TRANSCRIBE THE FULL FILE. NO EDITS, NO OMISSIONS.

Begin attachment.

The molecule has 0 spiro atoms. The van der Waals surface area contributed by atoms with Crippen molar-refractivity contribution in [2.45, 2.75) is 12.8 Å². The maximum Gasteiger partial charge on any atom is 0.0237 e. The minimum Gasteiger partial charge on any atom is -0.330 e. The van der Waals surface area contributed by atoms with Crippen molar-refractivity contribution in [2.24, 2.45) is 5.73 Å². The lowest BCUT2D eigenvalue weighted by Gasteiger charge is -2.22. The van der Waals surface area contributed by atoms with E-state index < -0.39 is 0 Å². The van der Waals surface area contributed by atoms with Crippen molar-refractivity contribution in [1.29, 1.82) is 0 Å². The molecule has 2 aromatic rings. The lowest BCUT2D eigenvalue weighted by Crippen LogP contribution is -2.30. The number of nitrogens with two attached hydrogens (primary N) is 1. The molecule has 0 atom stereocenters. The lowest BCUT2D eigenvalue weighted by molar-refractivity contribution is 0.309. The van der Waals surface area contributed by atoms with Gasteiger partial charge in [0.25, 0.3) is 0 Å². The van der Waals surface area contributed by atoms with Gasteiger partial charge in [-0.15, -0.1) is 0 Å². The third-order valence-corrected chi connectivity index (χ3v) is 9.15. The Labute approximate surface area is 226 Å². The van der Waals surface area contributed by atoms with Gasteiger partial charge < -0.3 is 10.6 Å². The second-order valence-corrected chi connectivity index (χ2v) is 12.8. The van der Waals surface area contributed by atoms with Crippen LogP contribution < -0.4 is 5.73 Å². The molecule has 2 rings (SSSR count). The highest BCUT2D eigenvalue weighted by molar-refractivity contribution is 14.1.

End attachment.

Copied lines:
The molecule has 0 spiro atoms. The van der Waals surface area contributed by atoms with Crippen molar-refractivity contribution in [2.45, 2.75) is 12.8 Å². The maximum Gasteiger partial charge on any atom is 0.0237 e. The minimum Gasteiger partial charge on any atom is -0.330 e. The van der Waals surface area contributed by atoms with Crippen molar-refractivity contribution in [2.24, 2.45) is 5.73 Å². The lowest BCUT2D eigenvalue weighted by Gasteiger charge is -2.22. The van der Waals surface area contributed by atoms with E-state index < -0.39 is 0 Å². The van der Waals surface area contributed by atoms with Crippen molar-refractivity contribution in [1.29, 1.82) is 0 Å². The molecule has 2 aromatic rings. The lowest BCUT2D eigenvalue weighted by Crippen LogP contribution is -2.30. The number of nitrogens with two attached hydrogens (primary N) is 1. The molecule has 0 atom stereocenters. The lowest BCUT2D eigenvalue weighted by molar-refractivity contribution is 0.309. The van der Waals surface area contributed by atoms with Gasteiger partial charge in [0.25, 0.3) is 0 Å². The van der Waals surface area contributed by atoms with Gasteiger partial charge in [-0.15, -0.1) is 0 Å². The third-order valence-corrected chi connectivity index (χ3v) is 9.15. The Labute approximate surface area is 226 Å². The van der Waals surface area contributed by atoms with Gasteiger partial charge < -0.3 is 10.6 Å². The second-order valence-corrected chi connectivity index (χ2v) is 12.8. The van der Waals surface area contributed by atoms with Crippen LogP contribution < -0.4 is 5.73 Å². The molecule has 2 rings (SSSR count). The highest BCUT2D eigenvalue weighted by molar-refractivity contribution is 14.1.